USDA Forest Service
Forest Products Laboratory
One Gifford Pinchot Drive
Madison, WI 53705-2398
Wood Technical Fact Sheet
Other Common Names: Bois d'orange (Trinidad), Barossa, Moral (Mexico), Palo de mora (Costa Rica), Dinde, Palo amarillo (Colombia), Mora (Venezuela), Insira (Peru), Amarillo (Bolivia), Taiuva, Amarello (Brazil), Tatayiva-saiyu (Argentina).
Distribution: Widely distributed throughout tropical America. A northern form is found in coastal lowlands of southern Mexico, Central America, the West Indies, and northern South America. A southern form is found in Misiones (Argentina), Paraguay and southern Brazil, but nowhere abundant.
The Tree: Forest-grown trees are well formed, frequently 20 to 24 in. in diameter and 60 to 80 ft high with a clear trunk of 20 to 35 ft. In certain areas the trees attain diameters of 40 in. and heights of 90 to 120 ft. Open-grown trees are short, highley branched, and often with a crooked bole.
General Characteristics: Fresh heartwood is bright yellow, drying to golden yellow, changing upon exposure to brown or russet, sometimes with a reddish tinge; sharply demarcated from the nearly white sapwood. Luster high; texture usually fine; grain variable, often interlocked; odor and taste lacking or not distinctive.
Weight: Basic specific gravity (ovendry weight/green volume) 0.71 to 0.78; air- dry density 52 to 60 pcf.
Mechanical Properties: (First set of data based on 2-in. standard, second on 2-cm standard.)
Moisture content Bending strength Modulus of elasticity Maximum crushing strength
(%) (Psi) (1,000 psi) (Psi)
Green (74) 14,840 1,590 6,860
12% 19,560 2,180 11,080
Green (30) 20,000 1,920 9,700
15% 21,600 NA 11,900
Janka side hardness 2,190 lb for green material and 2,380 lb at 12% moisture content. Forest Products Laboratory toughness average for green and dry material is 229 in.-lb. (5/8-in. specimen).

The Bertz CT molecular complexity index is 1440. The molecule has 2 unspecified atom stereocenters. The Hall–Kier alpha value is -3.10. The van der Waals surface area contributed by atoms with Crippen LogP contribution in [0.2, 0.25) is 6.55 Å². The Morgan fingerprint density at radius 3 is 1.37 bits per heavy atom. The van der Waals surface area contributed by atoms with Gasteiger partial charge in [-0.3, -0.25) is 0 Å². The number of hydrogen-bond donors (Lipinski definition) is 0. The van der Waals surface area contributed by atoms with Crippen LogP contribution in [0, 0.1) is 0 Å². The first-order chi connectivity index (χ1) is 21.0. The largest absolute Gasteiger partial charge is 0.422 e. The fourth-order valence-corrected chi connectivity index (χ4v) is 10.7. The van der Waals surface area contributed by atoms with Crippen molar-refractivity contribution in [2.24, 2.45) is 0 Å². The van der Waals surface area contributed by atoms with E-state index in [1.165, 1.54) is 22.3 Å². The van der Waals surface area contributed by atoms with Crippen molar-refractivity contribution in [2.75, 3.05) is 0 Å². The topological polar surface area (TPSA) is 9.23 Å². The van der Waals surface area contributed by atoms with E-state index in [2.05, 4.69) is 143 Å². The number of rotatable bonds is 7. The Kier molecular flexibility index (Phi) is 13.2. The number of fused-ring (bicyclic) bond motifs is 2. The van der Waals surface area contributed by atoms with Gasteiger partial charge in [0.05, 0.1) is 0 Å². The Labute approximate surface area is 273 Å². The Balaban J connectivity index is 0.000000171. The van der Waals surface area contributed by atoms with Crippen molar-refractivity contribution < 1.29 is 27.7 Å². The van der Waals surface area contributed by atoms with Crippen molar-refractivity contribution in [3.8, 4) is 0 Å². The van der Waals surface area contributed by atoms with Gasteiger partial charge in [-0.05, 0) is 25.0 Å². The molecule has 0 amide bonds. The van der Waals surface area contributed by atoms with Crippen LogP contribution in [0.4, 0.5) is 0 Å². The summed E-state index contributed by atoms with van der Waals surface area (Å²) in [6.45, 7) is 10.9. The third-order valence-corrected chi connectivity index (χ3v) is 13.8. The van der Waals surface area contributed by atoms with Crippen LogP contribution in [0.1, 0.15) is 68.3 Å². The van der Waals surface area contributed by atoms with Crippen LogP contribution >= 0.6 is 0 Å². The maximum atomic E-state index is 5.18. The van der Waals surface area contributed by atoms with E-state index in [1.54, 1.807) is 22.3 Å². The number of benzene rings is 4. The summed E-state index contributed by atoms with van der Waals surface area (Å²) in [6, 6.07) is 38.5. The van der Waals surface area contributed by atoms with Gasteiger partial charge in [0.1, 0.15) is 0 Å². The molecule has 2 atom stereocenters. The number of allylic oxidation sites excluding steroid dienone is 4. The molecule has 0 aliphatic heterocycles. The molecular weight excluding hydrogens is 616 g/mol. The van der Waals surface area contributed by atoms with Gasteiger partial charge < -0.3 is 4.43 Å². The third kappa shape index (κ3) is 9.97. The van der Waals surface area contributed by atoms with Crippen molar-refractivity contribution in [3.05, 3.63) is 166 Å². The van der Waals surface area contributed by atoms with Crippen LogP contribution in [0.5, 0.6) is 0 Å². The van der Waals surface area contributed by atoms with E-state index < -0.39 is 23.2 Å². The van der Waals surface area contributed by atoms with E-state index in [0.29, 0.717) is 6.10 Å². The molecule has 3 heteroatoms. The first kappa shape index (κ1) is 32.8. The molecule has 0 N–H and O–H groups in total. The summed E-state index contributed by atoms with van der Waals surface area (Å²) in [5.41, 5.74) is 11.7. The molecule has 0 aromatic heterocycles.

Drying and Shrinkage: Air-dries at a moderate to fast rate with only slight checking and warping. No data on kiln-drying available but air-drying followed by a mild kiln schedule is suggested. Despite its high density, the wood has exceptionally low shrinkage. Shrinkage green to ovendry: radial 3.4%; tangential 5.4%; volumetric 7.8%.
Working Properties: The wood is somewhat difficult to work with hand and power tools but finishes smoothly and glues well.
Durability: Heartwood very durable in resistance to both white-rot and brown-rot fungi and also has excellent weathering characteristics. The heartwood is also rated as highly resistant to dry-wood termites. Data on resistance to marine- borer attack are conflicting.
Preservation: The heartwood is not responsive to preservation treatments; sapwood should treat satisfactorily if incised.
Uses: Heavy construction, decking, planking, and framing for boats, exterior and interior flooring, turnery, furniture parts, tool handles, railroad ties, and wood tanks. Also contains the dye, maclurin, long used as a yellowish-brown or khaki dye.
Additional Reading: (30), (41), (56), (74)